As play resumes, the game closes down. Goals are exchanged by both teams for the best part of the next hour. A pattern is established and repeated. The Tigers attack through relentless pressure but cannot score enough goals to control the game. Carlton defends strongly. Kreuzer’s ruck work is intelligent and dangerous, Murphy and Cripps are prolific around the ball and Simpson always seems to be on his own. Charlie Curnow and Matthew Wright are ever-present forwards, finishing off the strong rebound of their team-mates with telling goals. Martin and Caddy alternate between midfield and deep forward and both are difficult to contain. Jack Graham is given another important task and tries to quell Cripps’ impact in the middle, a task that proves difficult. He butters up manfully, just like he did in the Grand Final. Rance organises and controls from the back. Richmond kick more points than goals from their manifold opportunities and Carlton score more goals than points from their limited attacks. As the Premiership quarter ends, the Tigers have their noses in front, but only just. Belief and love have both taken a battering.


The game begins again and the tension is high. A few minutes in and scores are level. Richmond continue to attack their goals but Carlton hangs on and continue to fight, desperate to claim their first scalp of the season. As players from both teams tire, skills become ragged, the ball is fumbled, kicks miss their target and stoppages abound. The game is in danger of degenerating into a dour slog.


Dustin Martin, seemingly at odds with this development, takes matters into his own hands. A blistering run followed by a classy banana kick at goal opens a deep wound in the Blues. It is a withering display of speed, skill and bustle. Moments later, a hard-running Daniel Butler goal sets the crowd alight. Subdued nervousness is replaced by energetic chanting and the Crazy Tribe celebrates like it is September 2017 all over again.  More goals follow as “Coleman Medal” Townsend puts the game beyond the Blues reach.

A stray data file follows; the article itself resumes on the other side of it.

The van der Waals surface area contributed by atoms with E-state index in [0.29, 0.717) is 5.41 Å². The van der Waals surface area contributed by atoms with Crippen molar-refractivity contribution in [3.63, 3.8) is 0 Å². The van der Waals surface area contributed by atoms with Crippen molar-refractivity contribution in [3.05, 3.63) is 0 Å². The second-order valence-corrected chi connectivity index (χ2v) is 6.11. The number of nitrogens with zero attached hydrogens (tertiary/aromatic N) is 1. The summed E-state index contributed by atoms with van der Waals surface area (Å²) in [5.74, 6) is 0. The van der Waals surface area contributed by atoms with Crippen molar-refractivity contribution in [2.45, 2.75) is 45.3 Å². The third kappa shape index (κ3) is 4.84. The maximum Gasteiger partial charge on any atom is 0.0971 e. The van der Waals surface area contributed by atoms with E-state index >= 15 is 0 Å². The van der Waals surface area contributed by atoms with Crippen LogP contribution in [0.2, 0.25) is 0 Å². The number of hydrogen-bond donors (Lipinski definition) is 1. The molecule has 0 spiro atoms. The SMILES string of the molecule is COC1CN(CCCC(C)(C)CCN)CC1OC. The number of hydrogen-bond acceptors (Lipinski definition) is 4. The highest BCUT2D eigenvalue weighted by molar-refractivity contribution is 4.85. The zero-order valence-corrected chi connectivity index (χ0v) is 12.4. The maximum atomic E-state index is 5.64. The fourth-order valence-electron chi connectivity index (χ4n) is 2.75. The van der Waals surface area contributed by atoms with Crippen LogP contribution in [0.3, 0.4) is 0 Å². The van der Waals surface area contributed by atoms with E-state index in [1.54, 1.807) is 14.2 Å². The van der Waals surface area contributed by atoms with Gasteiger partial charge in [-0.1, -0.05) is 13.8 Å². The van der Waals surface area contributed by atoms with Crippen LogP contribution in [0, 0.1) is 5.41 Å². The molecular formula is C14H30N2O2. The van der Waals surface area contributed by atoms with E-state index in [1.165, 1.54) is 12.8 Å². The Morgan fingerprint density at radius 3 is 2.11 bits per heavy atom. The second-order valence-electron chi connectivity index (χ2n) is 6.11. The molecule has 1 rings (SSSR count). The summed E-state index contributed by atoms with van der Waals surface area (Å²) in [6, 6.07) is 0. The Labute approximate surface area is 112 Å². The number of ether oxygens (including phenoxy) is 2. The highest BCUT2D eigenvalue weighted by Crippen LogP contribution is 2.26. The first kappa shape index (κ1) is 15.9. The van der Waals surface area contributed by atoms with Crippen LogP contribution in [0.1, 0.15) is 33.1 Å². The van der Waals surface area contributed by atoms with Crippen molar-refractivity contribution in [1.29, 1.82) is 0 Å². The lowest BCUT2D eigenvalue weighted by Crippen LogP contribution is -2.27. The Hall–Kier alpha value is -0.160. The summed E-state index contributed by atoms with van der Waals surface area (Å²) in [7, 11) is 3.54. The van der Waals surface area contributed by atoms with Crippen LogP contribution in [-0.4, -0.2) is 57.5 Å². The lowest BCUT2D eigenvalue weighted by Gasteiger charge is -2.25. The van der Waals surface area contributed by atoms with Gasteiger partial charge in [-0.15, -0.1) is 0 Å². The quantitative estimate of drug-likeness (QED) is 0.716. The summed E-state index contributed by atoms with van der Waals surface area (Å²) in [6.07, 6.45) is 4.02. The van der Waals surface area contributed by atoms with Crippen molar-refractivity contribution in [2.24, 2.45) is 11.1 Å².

Was last September an aberration or is it the beginning of a special period in history? This question has not been answered tonight but the four points are safely in the bank and an old enemy on the rise has been dispatched, sufficient for the present moment. The reigning Premiers have met their first challenge in their defence and prospered.


Dov’e L’amore?  It is at the MCG whenever the Tiger train rolls into town, that’s where it is!



RICHMOND    4.4       6.11     11.14   17.19 (121)

CARLTON        6.1       8.3       12.4     15.5 (95)



Richmond: Townsend 4, Riewoldt 4, Butler 3, Caddy 3, Castagna 2, Martin

Carlton: C.Curnow 5, Wright 5, Garlett 2, Fisher, Casboult, Petrevski-Seton



Richmond: Martin, Rance, Cotchin, Caddy, Riewoldt, Butler

Carlton: Cripps, C.Curnow, Simpson, Murphy, Wright, Marchbank



Richmond: Nil

Carlton: Kennedy (left ankle), Kreuzer (groin)


Reports: Nil

Umpires: Fisher, Rosebury, Hosking

Official crowd: 90,151 at the MCG



A Balmy night at the MCG in Round 1, 2018.

About Joe De Petro

My favourite period in history began with the Summer of Love and came to a sad end with the birth of Disco. It was from 1967 to 1975. What was not to like in those days? The Grateful Dead, Creedence, The Beach Boys, The Doors, Janis Joplin, Cat Stevens, Neil Diamond and the mighty Tigers won Premierships every other year. It was a magical time, much like the current period in history.